There was speculation among those milling around the Flathead County Courthouse on the night of the primary elections that several Democratic voters must have “crossed over.” The Republican ballot, after all, featured more closely contested races and every candidate who filed in the sheriff’s race. But that alone doesn’t explain the staggering discrepancy.
In Flathead County, the number voting Republican outnumbered those voting Democratic four to one: 80.13 percent to 19.87 percent – or 13,262 to 3,288. Sure, a few were likely attracted to the GOP’s ballot, but it is also an example of a real enthusiasm gap in this county and statewide.
Across Montana, more than twice as many voters filled out Republican ballots as Democratic ones and, as the state GOP was quick to point out, incumbent Congressman Denny Rehberg received almost four times as many votes as his primary opponent Dennis McDonald.
To put the numbers into context, let’s flashback to the 2008 primary, when the Democratic ballot that included Barack Obama and Hillary Clinton was – by far – considered the more attractive option, offering Montana voters the rare chance to participate in a historic decision. Remember, that was the first year state Republicans chose to pick their presidential nominee at a caucus several months prior to the primary.
In that election, far more Democratic ballots were filled out statewide than Republican, about twice as many in the presidential race alone. Even in conservative Flathead County, the parties were about even in voter turnout, based solely on the number of ballots returned. Certainly a high number of Montanans crossed over, but the 2008 election was still a boon for Democrats.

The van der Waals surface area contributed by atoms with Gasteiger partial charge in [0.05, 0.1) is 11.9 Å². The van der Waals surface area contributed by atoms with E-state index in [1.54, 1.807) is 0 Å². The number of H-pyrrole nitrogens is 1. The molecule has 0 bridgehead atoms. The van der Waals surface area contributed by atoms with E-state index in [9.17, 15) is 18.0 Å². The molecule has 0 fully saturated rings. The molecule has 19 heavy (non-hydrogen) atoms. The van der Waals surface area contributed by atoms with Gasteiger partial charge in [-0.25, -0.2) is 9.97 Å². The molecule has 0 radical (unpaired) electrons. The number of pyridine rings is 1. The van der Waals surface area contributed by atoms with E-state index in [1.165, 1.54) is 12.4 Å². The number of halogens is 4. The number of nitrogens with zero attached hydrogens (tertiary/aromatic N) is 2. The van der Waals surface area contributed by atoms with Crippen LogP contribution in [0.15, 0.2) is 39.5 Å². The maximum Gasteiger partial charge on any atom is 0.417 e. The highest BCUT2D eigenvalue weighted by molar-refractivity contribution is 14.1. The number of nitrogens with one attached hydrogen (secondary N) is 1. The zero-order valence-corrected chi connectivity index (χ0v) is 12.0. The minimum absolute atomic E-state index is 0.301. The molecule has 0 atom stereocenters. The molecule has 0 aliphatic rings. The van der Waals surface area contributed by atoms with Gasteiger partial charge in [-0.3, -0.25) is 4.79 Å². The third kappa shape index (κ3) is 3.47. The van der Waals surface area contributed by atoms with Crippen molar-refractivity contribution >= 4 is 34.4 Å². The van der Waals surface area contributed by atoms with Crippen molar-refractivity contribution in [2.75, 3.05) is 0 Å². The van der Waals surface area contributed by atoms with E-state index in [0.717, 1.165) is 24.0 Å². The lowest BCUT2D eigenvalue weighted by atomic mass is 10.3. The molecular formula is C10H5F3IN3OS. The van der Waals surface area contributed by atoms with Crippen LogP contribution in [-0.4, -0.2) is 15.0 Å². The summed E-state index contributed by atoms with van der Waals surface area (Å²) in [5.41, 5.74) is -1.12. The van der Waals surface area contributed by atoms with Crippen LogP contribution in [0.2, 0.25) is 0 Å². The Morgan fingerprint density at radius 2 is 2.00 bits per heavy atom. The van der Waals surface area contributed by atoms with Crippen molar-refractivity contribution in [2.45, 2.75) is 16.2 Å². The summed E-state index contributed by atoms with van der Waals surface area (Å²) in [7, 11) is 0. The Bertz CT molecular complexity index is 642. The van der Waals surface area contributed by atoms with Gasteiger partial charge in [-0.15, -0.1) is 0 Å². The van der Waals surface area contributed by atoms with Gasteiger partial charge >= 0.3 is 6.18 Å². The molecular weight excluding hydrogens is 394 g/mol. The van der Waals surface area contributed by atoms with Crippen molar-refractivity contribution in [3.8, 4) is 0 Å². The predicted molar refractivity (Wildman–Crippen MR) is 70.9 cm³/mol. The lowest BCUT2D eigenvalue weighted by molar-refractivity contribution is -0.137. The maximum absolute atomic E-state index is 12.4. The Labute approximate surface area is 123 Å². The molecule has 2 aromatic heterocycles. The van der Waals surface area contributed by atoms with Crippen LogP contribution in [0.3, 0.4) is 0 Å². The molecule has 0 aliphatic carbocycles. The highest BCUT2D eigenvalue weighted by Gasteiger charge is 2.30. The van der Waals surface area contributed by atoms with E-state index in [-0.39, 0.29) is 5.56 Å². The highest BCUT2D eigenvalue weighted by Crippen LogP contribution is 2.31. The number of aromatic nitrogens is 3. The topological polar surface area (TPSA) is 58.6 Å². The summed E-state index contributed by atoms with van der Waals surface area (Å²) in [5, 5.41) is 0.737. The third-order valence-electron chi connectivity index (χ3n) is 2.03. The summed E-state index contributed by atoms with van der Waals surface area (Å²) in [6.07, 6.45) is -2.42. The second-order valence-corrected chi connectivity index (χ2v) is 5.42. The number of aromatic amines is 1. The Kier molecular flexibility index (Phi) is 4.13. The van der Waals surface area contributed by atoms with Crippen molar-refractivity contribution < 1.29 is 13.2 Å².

While Obama narrowly lost the state to John McCain in the general election, the Democrats won the top five statewide offices: governor, attorney general, state auditor, secretary of state and superintendent of public instruction. The winners of those races should be glad they aren’t up for reelection this year.
It’s hard to predict how the primary numbers could translate into the general, but the numbers look downright scary for Democrats. In the swing districts of Gallatin County, four times as many residents voted Republican as Democrats. Again, some voters reportedly crossed over to partake in the GOP county commission race. But that doesn’t explain the lopsided returns.
In the liberal stronghold of Missoula County, more people voted Democrat than Republican. The problem is no one voted. Missoula’s turnout of 20.5 percent was by far the lowest in the state and the county actually cast fewer votes than the Flathead, despite the fact that it is home to 20,000 more people.
Pundits have suggested that the so-called enthusiasm gap will benefit Republicans this November, while some primary numbers trickling in nationwide have complicated that thesis. In states like Kentucky, Oregon and Arkansas, GOP turnout has been less than stellar. While in states like North Carolina, Ohio and Montana, Democrats have stayed home.
Predicting the balance of the U.S. Congress is still arduous and the Republicans’ hopes of retaking the House are far from certain. But at the local level, the GOP must feel confident that it can swing the state Legislature, which was about evenly split during the last session, in its direction.
The U.S. House is the marquee race on the ballot this year and few believe Democratic nominee Dennis McDonald will be able to topple incumbent Denny Rehberg. So if the Democrats turn out, it will be to vote on local and legislative races. If the primary is any indication, they won’t. And Montana’s state house could shift decidedly to the right.
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